Tens of thousands of activists are uniting in a global day of action to "take back the food supply," in a worldwide March Against Monsanto Saturday.
News of the event has gone viral as environmentalists and others opposed to the rampant spread of genetically modified (GM) crops have planned over 400 events in more than 45 countries. In the United States, actions in 47 states are slated to occur simultaneously.
"Our website is averaging over 40,000 visitors a day and our Facebook page has reached over 10,000,000 people in the last 7 days," the organizers wrote on their website Tuesday.
Tami Monroe Canal, who initiated the march, says she was inspired to start the movement to protect her two daughters. "I feel Monsanto threatens their generation's health, fertility and longevity. I couldn't sit by idly, waiting for someone else to do something."
The protesters are marching against the dangers of GM crops in addition to the "cronyism" which has enabled the biotech giant to dominate the global food supply.
"Monsanto has no intention of serving the people. They betray humanity, they betray life, they belie mother nature -- and they do so at the expense of all of us," Canal said in an online interview.
She adds that a large part of the problem is the "cronyism that exists between the government and Monsanto," specifically referencing Michael Taylor of the Food and Drug Administration and Supreme Court Justice Clarence Thomas -- both of whom had longtime affiliations with the company.
On their website, the march organizers lay out their reasons for the fight:
-Research studies have shown that Monsanto’s genetically-modified foods can lead to serious health conditions such as the development of cancer tumors, infertility and birth defects.
-In the United States, the FDA, the agency tasked with ensuring food safety for the population, is steered by ex-Monsanto executives, and we feel that’s a questionable conflict of interests and explains the lack of government-led research on the long-term effects of GM products.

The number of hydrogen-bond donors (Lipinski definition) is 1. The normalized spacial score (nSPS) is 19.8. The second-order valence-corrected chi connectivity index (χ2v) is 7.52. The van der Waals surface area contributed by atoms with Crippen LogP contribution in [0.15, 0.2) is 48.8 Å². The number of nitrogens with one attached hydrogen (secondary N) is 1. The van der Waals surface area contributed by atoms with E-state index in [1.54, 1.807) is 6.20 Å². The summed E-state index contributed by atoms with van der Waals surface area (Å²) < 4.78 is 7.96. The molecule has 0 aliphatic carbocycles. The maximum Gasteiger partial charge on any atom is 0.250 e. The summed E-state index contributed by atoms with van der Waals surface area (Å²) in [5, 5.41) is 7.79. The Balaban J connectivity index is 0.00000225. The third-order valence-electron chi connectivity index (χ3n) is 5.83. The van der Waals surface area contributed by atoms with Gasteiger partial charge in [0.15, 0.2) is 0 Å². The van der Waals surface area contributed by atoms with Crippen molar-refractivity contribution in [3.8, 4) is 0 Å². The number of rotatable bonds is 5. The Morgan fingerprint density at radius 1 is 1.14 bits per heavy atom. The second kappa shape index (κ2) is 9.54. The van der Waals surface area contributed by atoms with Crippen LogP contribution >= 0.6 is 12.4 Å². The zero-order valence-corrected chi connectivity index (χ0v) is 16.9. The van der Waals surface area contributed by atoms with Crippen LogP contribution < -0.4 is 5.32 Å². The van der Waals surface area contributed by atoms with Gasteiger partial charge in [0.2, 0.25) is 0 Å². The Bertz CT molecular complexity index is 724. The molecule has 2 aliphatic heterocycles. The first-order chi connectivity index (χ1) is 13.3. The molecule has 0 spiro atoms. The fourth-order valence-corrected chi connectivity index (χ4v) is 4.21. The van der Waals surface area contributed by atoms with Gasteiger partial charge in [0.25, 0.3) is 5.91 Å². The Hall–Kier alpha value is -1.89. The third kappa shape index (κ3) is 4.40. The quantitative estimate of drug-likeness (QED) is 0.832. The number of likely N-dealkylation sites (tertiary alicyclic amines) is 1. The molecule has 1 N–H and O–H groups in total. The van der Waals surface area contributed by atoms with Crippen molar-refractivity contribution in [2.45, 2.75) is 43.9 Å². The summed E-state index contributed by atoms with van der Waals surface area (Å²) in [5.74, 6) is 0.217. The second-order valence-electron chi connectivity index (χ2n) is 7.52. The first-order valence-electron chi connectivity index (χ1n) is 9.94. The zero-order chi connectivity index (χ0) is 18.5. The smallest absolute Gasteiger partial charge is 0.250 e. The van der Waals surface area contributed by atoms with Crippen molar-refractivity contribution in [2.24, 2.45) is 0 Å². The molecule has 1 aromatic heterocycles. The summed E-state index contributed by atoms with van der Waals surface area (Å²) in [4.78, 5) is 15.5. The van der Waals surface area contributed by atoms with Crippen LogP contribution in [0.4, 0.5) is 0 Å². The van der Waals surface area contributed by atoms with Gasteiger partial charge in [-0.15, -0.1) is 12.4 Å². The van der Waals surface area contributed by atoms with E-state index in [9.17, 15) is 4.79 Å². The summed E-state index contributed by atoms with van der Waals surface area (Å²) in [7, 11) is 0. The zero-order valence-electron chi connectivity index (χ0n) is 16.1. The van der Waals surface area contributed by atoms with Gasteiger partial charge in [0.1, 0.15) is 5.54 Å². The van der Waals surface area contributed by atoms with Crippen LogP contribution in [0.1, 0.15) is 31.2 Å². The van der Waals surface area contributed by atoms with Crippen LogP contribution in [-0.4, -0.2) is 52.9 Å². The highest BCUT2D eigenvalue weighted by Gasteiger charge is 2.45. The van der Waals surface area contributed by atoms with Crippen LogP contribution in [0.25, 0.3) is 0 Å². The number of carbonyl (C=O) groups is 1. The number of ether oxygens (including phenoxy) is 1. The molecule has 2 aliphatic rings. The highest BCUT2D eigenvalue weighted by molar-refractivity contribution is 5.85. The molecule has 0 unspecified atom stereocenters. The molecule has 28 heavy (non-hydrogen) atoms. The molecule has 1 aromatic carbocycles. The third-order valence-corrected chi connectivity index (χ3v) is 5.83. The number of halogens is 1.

-Recently, the U.S. Congress and president collectively passed the nicknamed “Monsanto Protection Act” that, among other things, bans courts from halting the sale of Monsanto’s genetically-modified seeds.
-For too long, Monsanto has been the benefactor of corporate subsidies and political favoritism. Organic and small farmers suffer losses while Monsanto continues to forge its monopoly over the world’s food supply, including exclusive patenting rights over seeds and genetic makeup.
-Monsanto's GM seeds are harmful to the environment; for example, scientists have indicated they have contributed to Colony Collapse Disorder among the world's bee population.
Ahead of the march, activists worldwide have registered events and are speaking out about the importance of taking on "evil multinational corporations like Monsanto."
"The march against Monsanto is inspired by the love for freedom and democracy, the love for the Earth, the soil, the seed," said India's Dr. Vandana Shiva, Seed Freedom Movement pioneer, in a video promoting the action. "And it is our deep love for life on Earth in freedom that makes all of us march against Monsanto and we stand in solidarity with everyone."
"This dictatorship must end," she adds. "The March against Monsanto is a call to end the dictatorship over seeds, over life, over food and over our freedom."
Roberta Gogos, who organized the march in Athens, Greece, emphasized the vulnerability of austerity-impacted countries to industrial bullying.
"Monsanto is working very hard to overturn EU regulation on obligatory labeling (questionable whether it's really enforced in any case), and no doubt they will have their way in the end," she said. "Greece is in a precarious position right now, and Greece's farmers falling prey to the petrochemical giant is a very real possibility."
Similarly, Ecuadorian activist Josh Castro added that he was inspired to protect his country, with "the richest biodiversity in the world," from the devastating effect of monocultures and GM seeds.
"Ecuador is such a beautiful place," he said. "We will not allow this Garden of Eden to be compromised by evil multinational corporations like Monsanto."
Lauren McCauley is a staff writer with Common Dreams, where this article originally appeared.